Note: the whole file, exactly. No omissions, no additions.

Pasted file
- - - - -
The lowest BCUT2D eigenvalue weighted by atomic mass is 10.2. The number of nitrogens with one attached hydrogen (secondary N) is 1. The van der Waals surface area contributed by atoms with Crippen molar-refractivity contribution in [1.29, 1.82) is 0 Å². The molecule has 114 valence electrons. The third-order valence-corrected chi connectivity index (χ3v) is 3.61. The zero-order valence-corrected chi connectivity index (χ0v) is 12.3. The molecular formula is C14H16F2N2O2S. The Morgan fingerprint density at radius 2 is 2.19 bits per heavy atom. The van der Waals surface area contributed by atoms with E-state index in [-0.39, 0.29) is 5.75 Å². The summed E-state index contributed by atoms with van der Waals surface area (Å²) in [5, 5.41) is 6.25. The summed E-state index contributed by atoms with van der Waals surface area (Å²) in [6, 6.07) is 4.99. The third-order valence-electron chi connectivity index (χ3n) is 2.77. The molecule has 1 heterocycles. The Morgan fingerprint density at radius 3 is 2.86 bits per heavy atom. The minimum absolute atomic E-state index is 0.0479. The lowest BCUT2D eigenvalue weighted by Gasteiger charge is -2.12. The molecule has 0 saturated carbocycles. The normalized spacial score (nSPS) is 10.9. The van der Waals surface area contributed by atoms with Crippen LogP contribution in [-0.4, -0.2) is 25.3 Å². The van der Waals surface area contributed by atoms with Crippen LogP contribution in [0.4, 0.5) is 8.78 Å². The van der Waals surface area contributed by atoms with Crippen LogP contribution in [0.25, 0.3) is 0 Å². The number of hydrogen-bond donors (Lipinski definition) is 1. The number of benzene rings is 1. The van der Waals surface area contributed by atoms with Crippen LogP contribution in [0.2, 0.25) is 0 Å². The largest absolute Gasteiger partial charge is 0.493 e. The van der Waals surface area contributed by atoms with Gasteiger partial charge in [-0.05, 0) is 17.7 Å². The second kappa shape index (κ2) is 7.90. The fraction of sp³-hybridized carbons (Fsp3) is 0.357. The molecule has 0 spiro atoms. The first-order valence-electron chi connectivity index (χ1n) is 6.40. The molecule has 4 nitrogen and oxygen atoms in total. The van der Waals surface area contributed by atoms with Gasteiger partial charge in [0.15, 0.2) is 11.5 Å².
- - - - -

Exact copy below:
The lowest BCUT2D eigenvalue weighted by atomic mass is 10.2. The number of nitrogens with one attached hydrogen (secondary N) is 1. The van der Waals surface area contributed by atoms with Crippen molar-refractivity contribution in [1.29, 1.82) is 0 Å². The molecule has 114 valence electrons. The third-order valence-corrected chi connectivity index (χ3v) is 3.61. The zero-order valence-corrected chi connectivity index (χ0v) is 12.3. The molecular formula is C14H16F2N2O2S. The Morgan fingerprint density at radius 2 is 2.19 bits per heavy atom. The van der Waals surface area contributed by atoms with E-state index in [-0.39, 0.29) is 5.75 Å². The summed E-state index contributed by atoms with van der Waals surface area (Å²) in [5, 5.41) is 6.25. The summed E-state index contributed by atoms with van der Waals surface area (Å²) in [6, 6.07) is 4.99. The third-order valence-electron chi connectivity index (χ3n) is 2.77. The molecule has 1 heterocycles. The Morgan fingerprint density at radius 3 is 2.86 bits per heavy atom. The minimum absolute atomic E-state index is 0.0479. The lowest BCUT2D eigenvalue weighted by Gasteiger charge is -2.12. The molecule has 0 saturated carbocycles. The normalized spacial score (nSPS) is 10.9. The van der Waals surface area contributed by atoms with Crippen LogP contribution in [-0.4, -0.2) is 25.3 Å². The van der Waals surface area contributed by atoms with Crippen LogP contribution in [0.4, 0.5) is 8.78 Å². The van der Waals surface area contributed by atoms with Crippen LogP contribution in [0.25, 0.3) is 0 Å². The number of hydrogen-bond donors (Lipinski definition) is 1. The number of benzene rings is 1. The van der Waals surface area contributed by atoms with Crippen LogP contribution in [0.2, 0.25) is 0 Å². The largest absolute Gasteiger partial charge is 0.493 e. The van der Waals surface area contributed by atoms with Gasteiger partial charge in [-0.05, 0) is 17.7 Å². The second kappa shape index (κ2) is 7.90. The fraction of sp³-hybridized carbons (Fsp3) is 0.357. The molecule has 0 spiro atoms. The first-order valence-electron chi connectivity index (χ1n) is 6.40. The molecule has 4 nitrogen and oxygen atoms in total. The van der Waals surface area contributed by atoms with Gasteiger partial charge in [0.15, 0.2) is 11.5 Å².